Shakespeare wrote a bunch of his material during epidemics, and so could you

by Nick Gonzales

If you’ve been on the internet, watched TV, read a newspaper or flipped through a magazine lately, you’ve probably seen lists of all the things you could be doing while self-isolating from you-know-what. They’re often accompanied by anecdotes of what historical figures did during quarantines of the past – anecdotes perfectly designed to make you feel guilty about your own lack of productivity. Among these is the factoid that William Shakespeare wrote “King Lear” during one of these times.

It turns out that particular bit of information is a bit misleading: Yes, the Bard of Avon wrote “King Lear” during the epidemic of 1606, but this wouldn’t have been the only time, nor the only classic, that he wrote during a shutdown. A plague of one sort or another was near constant at the turn of the 16th Century, and whenever the number of weekly deaths exceeded 30 all the theaters shut down. (Much like you today, English peasants of the time had to wait extra long to see “Ye Olde Mulan” or whatever.) And whenever Big Willie Style wasn’t at the theatre, he was writing for it.

As such, during the same epidemic that he produced “Lear,” he also wrote “Macbeth,” “Antony and Cleopatra,” and “Timon of Athens.” During an early epidemic in 1593, he wrote the narrative poems “The Rape of Lucrece” and “Venus and Adonis,” and started thinking about “Romeo and Juliet.” (“A plague o’ both of your houses” indeed.)

Inspired to sit down and write something yet? If not, don’t worry – we haven’t exactly been penning the Great American Novel in our free time – unless Masters of the Universe/Tiger King mashup fan fiction counts. Having time with nothing better to do has been productive for some people, with literary agents seeing increased appeals for representation. Even established authors like George R.R. Martin have more time to write.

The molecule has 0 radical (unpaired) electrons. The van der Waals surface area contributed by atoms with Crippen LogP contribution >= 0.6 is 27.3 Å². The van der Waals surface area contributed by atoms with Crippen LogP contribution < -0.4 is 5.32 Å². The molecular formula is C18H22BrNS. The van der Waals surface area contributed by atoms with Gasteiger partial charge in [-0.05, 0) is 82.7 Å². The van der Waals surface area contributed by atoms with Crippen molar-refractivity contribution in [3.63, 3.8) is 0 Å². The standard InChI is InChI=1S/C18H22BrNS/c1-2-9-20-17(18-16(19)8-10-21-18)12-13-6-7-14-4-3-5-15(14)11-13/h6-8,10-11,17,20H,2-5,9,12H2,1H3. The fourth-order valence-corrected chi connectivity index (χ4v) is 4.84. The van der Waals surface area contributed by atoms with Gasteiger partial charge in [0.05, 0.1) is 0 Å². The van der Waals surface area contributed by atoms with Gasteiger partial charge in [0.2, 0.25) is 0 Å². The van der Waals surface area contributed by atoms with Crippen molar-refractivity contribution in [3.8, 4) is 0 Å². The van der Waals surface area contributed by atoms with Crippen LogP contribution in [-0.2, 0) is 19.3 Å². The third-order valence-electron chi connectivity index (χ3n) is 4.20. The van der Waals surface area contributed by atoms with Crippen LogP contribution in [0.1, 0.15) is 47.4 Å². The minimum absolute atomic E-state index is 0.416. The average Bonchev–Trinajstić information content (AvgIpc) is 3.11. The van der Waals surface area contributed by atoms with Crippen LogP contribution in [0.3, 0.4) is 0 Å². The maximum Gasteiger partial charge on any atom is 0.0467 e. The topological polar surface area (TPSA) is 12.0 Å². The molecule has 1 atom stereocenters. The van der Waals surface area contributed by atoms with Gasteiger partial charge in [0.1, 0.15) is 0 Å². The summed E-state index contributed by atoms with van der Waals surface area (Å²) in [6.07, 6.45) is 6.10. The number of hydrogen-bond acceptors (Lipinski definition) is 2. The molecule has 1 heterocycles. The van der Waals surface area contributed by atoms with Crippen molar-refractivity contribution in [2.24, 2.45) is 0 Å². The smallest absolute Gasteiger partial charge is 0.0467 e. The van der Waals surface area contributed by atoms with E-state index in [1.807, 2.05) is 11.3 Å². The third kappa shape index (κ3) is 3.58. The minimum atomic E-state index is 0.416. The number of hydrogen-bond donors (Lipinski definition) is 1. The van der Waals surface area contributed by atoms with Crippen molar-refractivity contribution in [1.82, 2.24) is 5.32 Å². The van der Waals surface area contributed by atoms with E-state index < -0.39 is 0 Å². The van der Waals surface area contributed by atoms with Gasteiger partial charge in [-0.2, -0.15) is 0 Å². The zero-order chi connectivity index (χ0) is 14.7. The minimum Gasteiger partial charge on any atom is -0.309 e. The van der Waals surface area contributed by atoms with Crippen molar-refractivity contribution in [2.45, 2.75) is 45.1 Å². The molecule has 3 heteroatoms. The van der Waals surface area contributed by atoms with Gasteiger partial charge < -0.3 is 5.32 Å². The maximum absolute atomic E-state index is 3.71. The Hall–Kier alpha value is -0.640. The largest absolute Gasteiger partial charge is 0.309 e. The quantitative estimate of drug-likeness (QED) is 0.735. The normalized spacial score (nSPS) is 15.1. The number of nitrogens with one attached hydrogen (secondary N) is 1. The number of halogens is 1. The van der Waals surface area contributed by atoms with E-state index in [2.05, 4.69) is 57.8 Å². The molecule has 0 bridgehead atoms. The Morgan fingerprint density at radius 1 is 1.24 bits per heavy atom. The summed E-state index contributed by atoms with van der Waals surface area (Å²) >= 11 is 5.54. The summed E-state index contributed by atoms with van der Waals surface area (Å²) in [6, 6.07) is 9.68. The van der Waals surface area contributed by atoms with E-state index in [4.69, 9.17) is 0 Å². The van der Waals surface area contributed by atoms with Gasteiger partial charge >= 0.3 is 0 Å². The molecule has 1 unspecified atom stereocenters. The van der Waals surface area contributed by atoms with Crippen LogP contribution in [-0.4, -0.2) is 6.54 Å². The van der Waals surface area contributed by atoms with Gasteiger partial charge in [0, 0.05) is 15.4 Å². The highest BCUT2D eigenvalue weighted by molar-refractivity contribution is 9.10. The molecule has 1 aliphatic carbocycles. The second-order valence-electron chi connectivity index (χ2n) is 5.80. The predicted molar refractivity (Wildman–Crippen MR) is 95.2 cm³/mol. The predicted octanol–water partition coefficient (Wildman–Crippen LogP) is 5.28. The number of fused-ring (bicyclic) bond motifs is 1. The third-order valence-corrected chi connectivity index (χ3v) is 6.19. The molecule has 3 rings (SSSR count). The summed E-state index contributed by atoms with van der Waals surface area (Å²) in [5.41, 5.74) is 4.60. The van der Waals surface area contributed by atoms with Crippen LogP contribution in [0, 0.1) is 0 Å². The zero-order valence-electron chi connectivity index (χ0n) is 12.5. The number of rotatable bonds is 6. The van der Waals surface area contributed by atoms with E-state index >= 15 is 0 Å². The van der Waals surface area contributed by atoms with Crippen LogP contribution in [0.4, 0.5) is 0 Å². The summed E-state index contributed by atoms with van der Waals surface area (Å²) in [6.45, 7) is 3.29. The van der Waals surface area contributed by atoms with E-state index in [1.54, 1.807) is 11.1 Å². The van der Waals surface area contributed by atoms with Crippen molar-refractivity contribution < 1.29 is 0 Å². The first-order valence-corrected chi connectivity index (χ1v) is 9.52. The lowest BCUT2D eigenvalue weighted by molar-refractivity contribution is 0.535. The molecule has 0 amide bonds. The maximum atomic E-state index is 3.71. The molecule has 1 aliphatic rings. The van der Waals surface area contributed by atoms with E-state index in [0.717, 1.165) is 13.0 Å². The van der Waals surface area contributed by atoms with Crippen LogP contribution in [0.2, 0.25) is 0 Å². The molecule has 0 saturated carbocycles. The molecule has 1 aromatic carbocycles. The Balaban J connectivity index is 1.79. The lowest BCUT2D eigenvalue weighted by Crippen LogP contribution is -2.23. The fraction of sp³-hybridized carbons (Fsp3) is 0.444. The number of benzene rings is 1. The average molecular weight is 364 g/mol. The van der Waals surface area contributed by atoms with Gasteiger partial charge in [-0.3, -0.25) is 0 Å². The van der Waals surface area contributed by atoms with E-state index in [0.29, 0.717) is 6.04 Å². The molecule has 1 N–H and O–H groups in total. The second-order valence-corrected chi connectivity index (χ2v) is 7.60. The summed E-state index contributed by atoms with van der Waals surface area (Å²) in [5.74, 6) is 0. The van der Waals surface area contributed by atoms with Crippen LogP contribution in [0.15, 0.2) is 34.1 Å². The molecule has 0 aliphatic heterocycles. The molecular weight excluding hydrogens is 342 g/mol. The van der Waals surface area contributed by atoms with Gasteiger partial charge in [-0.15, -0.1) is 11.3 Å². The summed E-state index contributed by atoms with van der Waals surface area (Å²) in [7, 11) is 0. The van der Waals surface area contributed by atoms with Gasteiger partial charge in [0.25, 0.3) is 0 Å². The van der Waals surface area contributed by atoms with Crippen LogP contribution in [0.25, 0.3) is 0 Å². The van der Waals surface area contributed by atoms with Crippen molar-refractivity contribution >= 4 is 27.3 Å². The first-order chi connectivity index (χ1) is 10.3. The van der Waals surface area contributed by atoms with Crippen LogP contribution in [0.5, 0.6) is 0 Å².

“If there is a silver lining in these clouds, this will give me more time to finish ‘Winds of Winter.’ I continue to write every day, up here in my mountain fastness,” he wrote on his “Not a Blog” blog regarding the second-to-last book in his “Song of Ice and Fire” series, which was supposed to come out years ago. (I’m sorry for criticizing you, Mr. Martin; Please don’t have crossbowmen kill me and my family Red Wedding-style.)

If you are feeling inspired to write, make sure it’s not just about the world as it is right now. Phoebe Morgan, editorial director at HarperCollins, tweeted, “I know this is my personal opinion and I am only one editor … but I am advising my authors not to add pandemic into contemporary novels. My reasoning: I don’t think anyone wants to remember this when they’re trying to escape. Fiction is fiction.”

So unless you’ve got the mother of all coronavirus allegories brewing in your soul, maybe write about something else. (Also don’t write about He-Man, Joe Exotic, and Battle Cat teaming up to defeat the combined forces of Carole Baskin and Skeletor — that idea’s taken.) Maybe focus on an ill-fated couple or a man taken down by his corrupt hangers-on. Those seemed to work well for ol’ Billy Shakespeare.

Nick Gonzales

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